Ishita Kapur leads a focus group discussion on water depletion in Kurukshetra, Haryana, India.
Ishita Kapur leads a focus group discussion on water depletion in Kurukshetra, Haryana, India. © K. Vasilaky

In terms of extraction costs, farmers in our sample reported a little over 0.61 m (2 ft) decrease in their water level per year since the time that their current pump was installed. Extracting water from deeper depths requires farmers to lower their pumps and sometimes purchase pumps with increased horsepower. 

In terms of water quality, we assessed farmer knowledge while collecting long-term water quality samples. We left water sampling bottles with the household respondent to collect weekly samples. In many other water-stressed areas of India, this task requires a lot of training and discussion; however, the farmers we asked to collect water samples would often ask questions regarding the conductivity and general quality of their water.  As we continue to work in India, this base level of water quality knowledge appears to be increasing, perhaps signaling that stress over water quality and quantity are permeating household discussions and a desire for change.

Katherine Alfredo discusses water quality with study participants.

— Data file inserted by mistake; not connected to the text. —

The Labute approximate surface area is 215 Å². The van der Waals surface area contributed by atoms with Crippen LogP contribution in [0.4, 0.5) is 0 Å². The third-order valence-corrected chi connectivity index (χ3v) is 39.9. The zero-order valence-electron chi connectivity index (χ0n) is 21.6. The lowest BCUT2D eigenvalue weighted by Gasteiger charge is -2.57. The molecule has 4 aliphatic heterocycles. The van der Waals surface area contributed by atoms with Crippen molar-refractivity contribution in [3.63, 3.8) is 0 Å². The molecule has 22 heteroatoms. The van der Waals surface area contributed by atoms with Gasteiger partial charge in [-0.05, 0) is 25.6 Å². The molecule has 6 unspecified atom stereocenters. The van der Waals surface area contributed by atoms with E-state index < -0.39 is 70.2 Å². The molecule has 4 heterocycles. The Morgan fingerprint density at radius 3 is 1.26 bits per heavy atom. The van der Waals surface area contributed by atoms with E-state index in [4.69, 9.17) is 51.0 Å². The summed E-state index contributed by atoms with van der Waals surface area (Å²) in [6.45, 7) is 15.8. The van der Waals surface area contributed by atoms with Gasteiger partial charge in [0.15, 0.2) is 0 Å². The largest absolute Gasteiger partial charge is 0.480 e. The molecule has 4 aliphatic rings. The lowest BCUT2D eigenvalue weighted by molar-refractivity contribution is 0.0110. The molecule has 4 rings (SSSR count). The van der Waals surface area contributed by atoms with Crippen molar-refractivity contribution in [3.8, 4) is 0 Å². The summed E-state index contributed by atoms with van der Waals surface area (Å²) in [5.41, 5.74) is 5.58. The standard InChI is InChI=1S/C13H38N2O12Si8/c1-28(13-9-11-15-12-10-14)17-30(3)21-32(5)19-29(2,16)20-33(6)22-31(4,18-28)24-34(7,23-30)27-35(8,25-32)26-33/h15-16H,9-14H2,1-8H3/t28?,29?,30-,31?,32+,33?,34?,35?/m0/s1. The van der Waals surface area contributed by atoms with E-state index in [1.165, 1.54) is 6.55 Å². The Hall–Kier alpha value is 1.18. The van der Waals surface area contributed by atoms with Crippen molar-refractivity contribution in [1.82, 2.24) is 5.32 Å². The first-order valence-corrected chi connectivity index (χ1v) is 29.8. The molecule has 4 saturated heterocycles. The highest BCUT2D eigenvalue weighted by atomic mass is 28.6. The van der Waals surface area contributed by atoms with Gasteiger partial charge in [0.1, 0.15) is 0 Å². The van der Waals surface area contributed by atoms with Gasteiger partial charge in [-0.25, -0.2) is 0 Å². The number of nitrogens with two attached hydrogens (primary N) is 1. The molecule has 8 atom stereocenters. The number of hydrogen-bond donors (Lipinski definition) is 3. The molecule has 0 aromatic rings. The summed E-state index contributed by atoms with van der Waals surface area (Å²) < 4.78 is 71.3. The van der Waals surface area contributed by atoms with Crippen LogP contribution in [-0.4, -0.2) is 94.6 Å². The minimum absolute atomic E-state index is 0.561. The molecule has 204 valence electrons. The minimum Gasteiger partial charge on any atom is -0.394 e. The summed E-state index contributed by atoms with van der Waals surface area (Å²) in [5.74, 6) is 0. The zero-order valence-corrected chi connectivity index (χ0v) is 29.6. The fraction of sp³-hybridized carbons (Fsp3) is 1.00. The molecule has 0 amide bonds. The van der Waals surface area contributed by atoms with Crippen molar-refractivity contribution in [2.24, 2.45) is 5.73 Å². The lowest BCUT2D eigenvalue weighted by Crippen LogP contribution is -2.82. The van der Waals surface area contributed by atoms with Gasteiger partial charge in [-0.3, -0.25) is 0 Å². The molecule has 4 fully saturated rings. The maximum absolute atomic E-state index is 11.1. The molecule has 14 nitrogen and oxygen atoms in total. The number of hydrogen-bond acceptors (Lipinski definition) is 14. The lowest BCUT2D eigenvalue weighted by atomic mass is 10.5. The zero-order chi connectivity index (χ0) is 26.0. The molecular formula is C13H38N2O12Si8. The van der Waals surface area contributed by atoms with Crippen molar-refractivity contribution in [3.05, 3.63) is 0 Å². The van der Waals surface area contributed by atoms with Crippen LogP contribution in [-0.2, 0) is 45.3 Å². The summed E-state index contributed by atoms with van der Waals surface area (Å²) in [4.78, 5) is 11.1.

Katherine Alfredo discusses water quality with study participants. © K. Vasilaky

The Road Ahead

In addition to the results from our study, we learned about two other factors that should be considered in future research on water depletion: optimizing existing water infrastructure and the interdependency between water access and soil quality. According to the 2021 ASCE US Infrastructure report card, approximately 6 billion gallons of treated drinking water are lost through leaky pipes or because of breakages every day across the US. Leaky infrastructure needs to be considered when studying agricultural groundwater use. Similarly, the degree to which water is effective in promoting crop growth depends on the absorptive capacity of nutrients in the soil. Inputs and water use should likely be addressed simultaneously.


The study described in this blog was presented by the authors as part of the “Doing Sustainable Development: Everything you wanted to know but were afraid to ask” seminar series, which presents flagship reports and disseminates key knowledge and experience relevant to the Sustainable Development Practice Group of the World Bank. The series aims to spark and inform debate on topical issues that are foundational to the Bank's mission and connect the operational and analytical work that are key to achieving a green and transition.

Related report

The Hidden Wealth of Nations: The Economics of Groundwater in Times of Climate Change


Katherine Alfredo

Assistant Professor Civil and Environmental Engineering, University of South Florida

Aurélie Harou

Assistant Professor Agricultural and Resource Economics, McGill University

Ishita Kapur

Grants Manager, Principal Gifts, Natural Resources Defense

Katya Vasilaky

Associate Professor Economics, California State Polytechnic University